Agile

Agile isn’t what you do, it’s how you do it. Agile is not about having a strict list of tasks and rules. It is about finding methods that work best for your team/company, and using them. At its core it is about cutting inefficient practices and adopting more efficient ones.

The Core values of any true Agile Methodology

Individuals and interactions over processes and tools
Working software over comprehensive documentation
Customer collaboration over contract negotiation
Responding to change over following a plan

It is important to realise that while Scrum and Kanban are agile frameworks, they are not what agile is.  They can lead to benefits but it depends on how you are using them. Do not fit the team to the framework, adapt the framework to the team.

The Twelve principles of the Agile Manifesto

  1. Our highest priority is to satisfy the customer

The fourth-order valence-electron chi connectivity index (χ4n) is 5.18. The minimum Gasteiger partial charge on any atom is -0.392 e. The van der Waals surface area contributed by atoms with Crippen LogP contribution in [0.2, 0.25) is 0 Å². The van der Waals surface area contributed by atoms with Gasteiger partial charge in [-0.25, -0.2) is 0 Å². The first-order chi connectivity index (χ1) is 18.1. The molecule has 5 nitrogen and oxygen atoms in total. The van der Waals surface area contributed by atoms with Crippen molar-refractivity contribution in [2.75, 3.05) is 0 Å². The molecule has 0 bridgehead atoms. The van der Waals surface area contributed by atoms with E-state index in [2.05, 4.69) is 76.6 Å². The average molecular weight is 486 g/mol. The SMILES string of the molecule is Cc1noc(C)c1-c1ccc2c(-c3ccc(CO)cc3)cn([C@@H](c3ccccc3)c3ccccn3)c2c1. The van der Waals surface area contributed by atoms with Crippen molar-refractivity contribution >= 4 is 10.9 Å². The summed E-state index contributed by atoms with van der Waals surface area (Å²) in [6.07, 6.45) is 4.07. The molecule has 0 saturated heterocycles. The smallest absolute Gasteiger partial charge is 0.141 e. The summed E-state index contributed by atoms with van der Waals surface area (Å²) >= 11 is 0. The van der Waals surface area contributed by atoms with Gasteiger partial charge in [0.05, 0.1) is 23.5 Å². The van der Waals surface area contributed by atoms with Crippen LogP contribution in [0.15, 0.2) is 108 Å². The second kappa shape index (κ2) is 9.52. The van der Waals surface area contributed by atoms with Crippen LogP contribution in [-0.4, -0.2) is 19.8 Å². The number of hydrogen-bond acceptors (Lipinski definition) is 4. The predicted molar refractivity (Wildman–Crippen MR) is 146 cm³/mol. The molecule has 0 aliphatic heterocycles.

through early and continuous delivery
    of valuable software.
  2. Welcome changing requirements, even late in
    development. Agile processes harness change for
    the customer’s competitive advantage.
  3. Deliver working software frequently, from a
    couple of weeks to a couple of months, with a
    preference to the shorter timescale.
  4. Business people and developers must work
    together daily throughout the project.
  5. Build projects around motivated individuals.
    Give them the environment and support they need,
    and trust them to get the job done.
  6. The most efficient and effective method of
    conveying information to and within a development
    team is face-to-face conversation.
  7. Working software is the primary measure of progress.
  8. Agile processes promote sustainable development.
    The sponsors, developers, and users should be able
    to maintain a constant pace indefinitely.
  9. Continuous attention to technical excellence
    and good design enhances agility.
  10. Simplicity–the art of maximizing the amount
    of work not done–is essential.
  11. The best architectures, requirements, and designs
    emerge from self-organizing teams.
  12. At regular intervals, the team reflects on how
    to become more effective, then tunes and adjusts
    its behavior accordingly.